A New Republic, A New Calendar
In 1793 the National Convention in Paris created a new calendar for the French republic. The new calendar renamed the months of the Gregorian calendar and rearranged them so that each month contained three weeks of ten days each; at the end of each year there were five days of festivals dedicated to virtue, intelligence, labor, opinion, and rewards. This calendar was kept in place until 1806 when it was abolished by napoleon. The National Convention and other republican groups cited many reasons for the adoption of a new calendar, including ridding the republic of the old regime and implementing a more reasonable system. Although the revolutionaries viewed the calendar as an improvement, others were quick to point out its flaws.
Among the reasons set forth by the National Convention for the adoption of the new calendar was implementing a more reasonable system. The cahier de doléances (report of grievances) stated that fewer holidays would allow for more work to be done, and that the observance of Sunday would become more holy. This report can be viewed as trustworthy because it was written by the third estate at Château- Thierry, who had nothing to gain by writing it. (Doc. 1) The names of the new months were also more reasonable than the old ones; they were named after natural events that occurred during them. (Doc. 4) The new calendar also created a standard measure of time. The National Convention stated that it would bring out new progress in trade and commerce. This, however, may not be completely accurate because it came from the national convention,, and it is likely that they were exaggerating to make the new calendar more appealing to the French people.(Doc. 5)
Another reason for the creation of the new calendar was to rid the republic of the old regime. According to Gilbert Romme, the head of the calendar reform committee, the old calendar tied France to their old monarchy. Romme also believed that France should have a new calendar for its new republic. This report may be slightly biased as Romme was the person in charge of creating the new calendar and was thus bound to find reason for it. (Doc.2)
Several groups reacted positively to the new calendar. One such group was the citizens of St. Quirin. In their letter to the National Convention, these peasants stated that the new Décadi allowed them to honor virtue and reason. This group of citizens would probably have been reluctant to show any dislike for the new calendar for fear they would become enemies of the republic. (Doc 6) Another person that viewed the new calendar positively was François-Sebastien Letourneux. Letourneux stated that the industrious citizens were pleased with Frances new calendar because it allowed them more time to work.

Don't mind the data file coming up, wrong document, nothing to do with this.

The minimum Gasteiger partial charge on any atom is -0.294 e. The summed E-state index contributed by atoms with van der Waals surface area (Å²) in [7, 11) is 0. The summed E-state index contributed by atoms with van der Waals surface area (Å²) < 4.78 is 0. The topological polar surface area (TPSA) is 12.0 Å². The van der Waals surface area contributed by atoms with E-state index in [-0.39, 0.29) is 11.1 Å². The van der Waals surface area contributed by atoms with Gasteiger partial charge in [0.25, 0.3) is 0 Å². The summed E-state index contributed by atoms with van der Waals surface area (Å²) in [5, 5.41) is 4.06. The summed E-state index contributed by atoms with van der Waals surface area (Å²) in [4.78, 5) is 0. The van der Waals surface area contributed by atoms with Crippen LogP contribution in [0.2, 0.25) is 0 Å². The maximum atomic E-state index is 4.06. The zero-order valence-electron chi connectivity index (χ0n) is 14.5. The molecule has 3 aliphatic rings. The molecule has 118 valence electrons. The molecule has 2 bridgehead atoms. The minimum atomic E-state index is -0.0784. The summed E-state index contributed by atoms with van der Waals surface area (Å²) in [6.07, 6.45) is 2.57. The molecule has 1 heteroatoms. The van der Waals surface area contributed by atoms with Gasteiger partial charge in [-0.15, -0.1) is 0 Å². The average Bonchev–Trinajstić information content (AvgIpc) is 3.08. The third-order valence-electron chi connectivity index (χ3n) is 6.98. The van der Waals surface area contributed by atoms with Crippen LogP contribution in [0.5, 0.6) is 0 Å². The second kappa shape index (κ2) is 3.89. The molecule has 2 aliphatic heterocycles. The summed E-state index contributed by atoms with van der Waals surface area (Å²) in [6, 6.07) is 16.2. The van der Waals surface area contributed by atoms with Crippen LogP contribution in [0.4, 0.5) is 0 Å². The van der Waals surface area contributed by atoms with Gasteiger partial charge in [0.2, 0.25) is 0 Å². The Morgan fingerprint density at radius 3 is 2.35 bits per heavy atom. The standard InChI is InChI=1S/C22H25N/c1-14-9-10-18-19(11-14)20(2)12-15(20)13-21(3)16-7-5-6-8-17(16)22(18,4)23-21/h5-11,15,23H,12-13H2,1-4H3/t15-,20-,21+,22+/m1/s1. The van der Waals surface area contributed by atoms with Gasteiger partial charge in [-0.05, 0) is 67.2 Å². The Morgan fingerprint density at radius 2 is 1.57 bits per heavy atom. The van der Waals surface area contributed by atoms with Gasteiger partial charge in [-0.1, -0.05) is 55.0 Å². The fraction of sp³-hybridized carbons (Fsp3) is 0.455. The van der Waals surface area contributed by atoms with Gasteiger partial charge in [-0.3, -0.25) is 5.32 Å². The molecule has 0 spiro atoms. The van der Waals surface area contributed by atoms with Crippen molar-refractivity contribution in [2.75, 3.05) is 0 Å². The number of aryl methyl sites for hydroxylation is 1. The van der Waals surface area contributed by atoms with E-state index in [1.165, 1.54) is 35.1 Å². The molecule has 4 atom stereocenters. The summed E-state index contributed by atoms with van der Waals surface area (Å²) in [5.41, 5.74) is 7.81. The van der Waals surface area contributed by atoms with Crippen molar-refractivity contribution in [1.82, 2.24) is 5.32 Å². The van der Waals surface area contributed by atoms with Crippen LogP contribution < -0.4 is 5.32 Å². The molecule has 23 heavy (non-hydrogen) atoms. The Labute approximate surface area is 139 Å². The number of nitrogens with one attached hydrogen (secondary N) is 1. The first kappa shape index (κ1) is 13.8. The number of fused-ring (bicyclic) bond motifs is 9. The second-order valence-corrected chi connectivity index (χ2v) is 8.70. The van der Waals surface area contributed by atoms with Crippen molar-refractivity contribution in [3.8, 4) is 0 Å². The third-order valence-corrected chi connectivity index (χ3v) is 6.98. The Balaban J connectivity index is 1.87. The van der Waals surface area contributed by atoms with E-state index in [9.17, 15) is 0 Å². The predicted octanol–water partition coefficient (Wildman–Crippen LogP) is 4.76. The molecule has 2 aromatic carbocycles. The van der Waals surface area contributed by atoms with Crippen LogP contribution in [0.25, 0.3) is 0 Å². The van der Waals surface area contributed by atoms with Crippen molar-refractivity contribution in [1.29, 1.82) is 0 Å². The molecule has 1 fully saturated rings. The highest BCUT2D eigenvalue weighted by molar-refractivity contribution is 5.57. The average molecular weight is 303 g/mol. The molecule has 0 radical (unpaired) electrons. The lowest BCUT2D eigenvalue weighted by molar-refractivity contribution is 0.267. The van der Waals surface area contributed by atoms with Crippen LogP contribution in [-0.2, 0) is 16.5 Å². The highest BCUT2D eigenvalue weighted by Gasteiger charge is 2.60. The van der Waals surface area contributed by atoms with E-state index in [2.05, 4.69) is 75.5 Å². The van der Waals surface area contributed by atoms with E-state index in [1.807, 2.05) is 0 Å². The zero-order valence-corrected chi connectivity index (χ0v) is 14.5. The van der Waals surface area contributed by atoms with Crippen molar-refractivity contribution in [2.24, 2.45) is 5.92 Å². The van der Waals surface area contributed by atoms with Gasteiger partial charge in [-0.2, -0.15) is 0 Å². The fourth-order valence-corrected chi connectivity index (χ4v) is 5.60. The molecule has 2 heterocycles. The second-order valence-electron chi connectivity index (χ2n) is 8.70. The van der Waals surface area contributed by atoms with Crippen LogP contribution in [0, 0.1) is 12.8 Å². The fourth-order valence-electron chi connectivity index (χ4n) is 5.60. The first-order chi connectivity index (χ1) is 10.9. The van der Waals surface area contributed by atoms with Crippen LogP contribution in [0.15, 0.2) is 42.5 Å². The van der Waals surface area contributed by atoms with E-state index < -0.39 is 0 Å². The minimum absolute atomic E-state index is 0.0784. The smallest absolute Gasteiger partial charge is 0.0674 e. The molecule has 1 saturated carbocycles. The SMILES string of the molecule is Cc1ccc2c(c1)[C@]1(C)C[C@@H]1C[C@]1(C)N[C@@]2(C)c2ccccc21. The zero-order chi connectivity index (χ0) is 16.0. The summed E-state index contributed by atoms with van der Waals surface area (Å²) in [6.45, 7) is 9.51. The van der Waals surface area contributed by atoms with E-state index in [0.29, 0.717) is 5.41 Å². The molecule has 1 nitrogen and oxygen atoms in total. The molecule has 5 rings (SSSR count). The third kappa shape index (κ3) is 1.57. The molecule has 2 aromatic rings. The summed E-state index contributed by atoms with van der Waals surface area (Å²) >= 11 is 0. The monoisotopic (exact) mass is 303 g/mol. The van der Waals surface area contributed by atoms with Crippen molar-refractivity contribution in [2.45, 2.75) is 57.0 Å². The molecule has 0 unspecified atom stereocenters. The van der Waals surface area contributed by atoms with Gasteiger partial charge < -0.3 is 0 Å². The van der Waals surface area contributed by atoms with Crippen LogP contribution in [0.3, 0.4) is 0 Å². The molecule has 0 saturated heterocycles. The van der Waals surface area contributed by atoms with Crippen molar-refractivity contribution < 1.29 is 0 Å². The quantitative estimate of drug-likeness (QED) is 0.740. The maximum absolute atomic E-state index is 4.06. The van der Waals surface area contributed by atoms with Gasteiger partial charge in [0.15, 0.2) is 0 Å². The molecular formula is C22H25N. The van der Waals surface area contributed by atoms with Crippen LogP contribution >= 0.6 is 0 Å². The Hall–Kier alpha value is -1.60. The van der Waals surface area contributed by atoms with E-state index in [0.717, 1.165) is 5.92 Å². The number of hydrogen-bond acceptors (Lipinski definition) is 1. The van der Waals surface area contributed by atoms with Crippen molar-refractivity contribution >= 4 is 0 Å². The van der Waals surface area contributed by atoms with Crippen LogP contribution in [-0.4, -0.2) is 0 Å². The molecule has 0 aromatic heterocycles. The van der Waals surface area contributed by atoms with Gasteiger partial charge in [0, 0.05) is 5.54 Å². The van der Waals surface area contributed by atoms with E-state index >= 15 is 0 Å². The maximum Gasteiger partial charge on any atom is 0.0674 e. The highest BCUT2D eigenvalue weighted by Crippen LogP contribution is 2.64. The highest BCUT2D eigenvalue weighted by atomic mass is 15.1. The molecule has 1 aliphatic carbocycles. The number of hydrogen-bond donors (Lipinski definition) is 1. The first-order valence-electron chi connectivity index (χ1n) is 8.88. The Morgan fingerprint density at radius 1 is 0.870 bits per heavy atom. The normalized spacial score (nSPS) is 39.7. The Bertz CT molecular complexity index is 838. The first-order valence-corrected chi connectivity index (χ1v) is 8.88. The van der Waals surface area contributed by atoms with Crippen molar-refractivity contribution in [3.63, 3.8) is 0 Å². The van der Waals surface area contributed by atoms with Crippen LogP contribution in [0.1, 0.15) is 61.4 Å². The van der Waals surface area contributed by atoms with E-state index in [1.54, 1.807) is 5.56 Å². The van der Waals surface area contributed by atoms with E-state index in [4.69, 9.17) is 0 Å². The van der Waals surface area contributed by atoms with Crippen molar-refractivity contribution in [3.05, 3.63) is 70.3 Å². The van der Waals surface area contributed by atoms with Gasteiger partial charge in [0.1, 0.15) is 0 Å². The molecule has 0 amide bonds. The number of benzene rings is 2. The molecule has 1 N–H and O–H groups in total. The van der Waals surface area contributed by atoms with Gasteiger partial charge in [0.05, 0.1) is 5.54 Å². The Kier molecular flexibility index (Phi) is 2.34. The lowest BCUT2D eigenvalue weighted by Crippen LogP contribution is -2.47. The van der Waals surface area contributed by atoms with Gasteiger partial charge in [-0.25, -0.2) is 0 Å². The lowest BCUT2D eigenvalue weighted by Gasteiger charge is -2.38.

Several groups also reacted negatively to the new calendar. Abbé Sieyès expressed the belief that it was unwise to adopt a new calendar because the old one provided connections with neighboring countries. (Doc.3) A peasant from Étampes wrote to the National Convention that nine days of labor and one day of rest was too much work. It is likely that this letter was written in complete honesty because the peasant risked a lot by writing it. (Doc.7) The Girondins were also among those who disliked the new calendar. Pierre- Joseph Dennis, a former Girondin, viewed the new calendar as tyrannical. He saw the adoption of the calendar as an act of complete despotism. (Doc. 8) Napoleon Bonaparte also viewed the new calendar negatively. An article in the Gazette de France showed the Napoleonic views of the new calendar. The article stated that the new Calendar didnt fix the problems of the old one but created entirely new problems.(Doc. 11) In 1806 Napoleon abolished the new calendar.
In conclusion the National Convention cited many reasons for the adoption of a new calendar. These included implementing a more reasonable system and ridding the republic of the old regime. Although the Convention viewed the calendar as an improvement, others did not. Eventually the new calendar, along with the republic, was destroyed.
AP Euro DBQ Rubric
AP Euro DBQ Rubric Explanation Video
In this video, I explain all seven points of the latest AP European History DBQ Rubric.
Teachers who subscribe to my Eight Month Writing Clinic can share the instructional videos with their students. In this clinic, I will model how to earn every point on the DBQ and LEQ.
Revised AP Euro DBQs
I have revised several old DBQs to conform to the format of the redesigned AP Euro exam. These DBQs are available to teachers who join the AP Euro Teachers email list. Please use an institutional email to sign up so that we can keep these revised DBQs in the hands of teachers.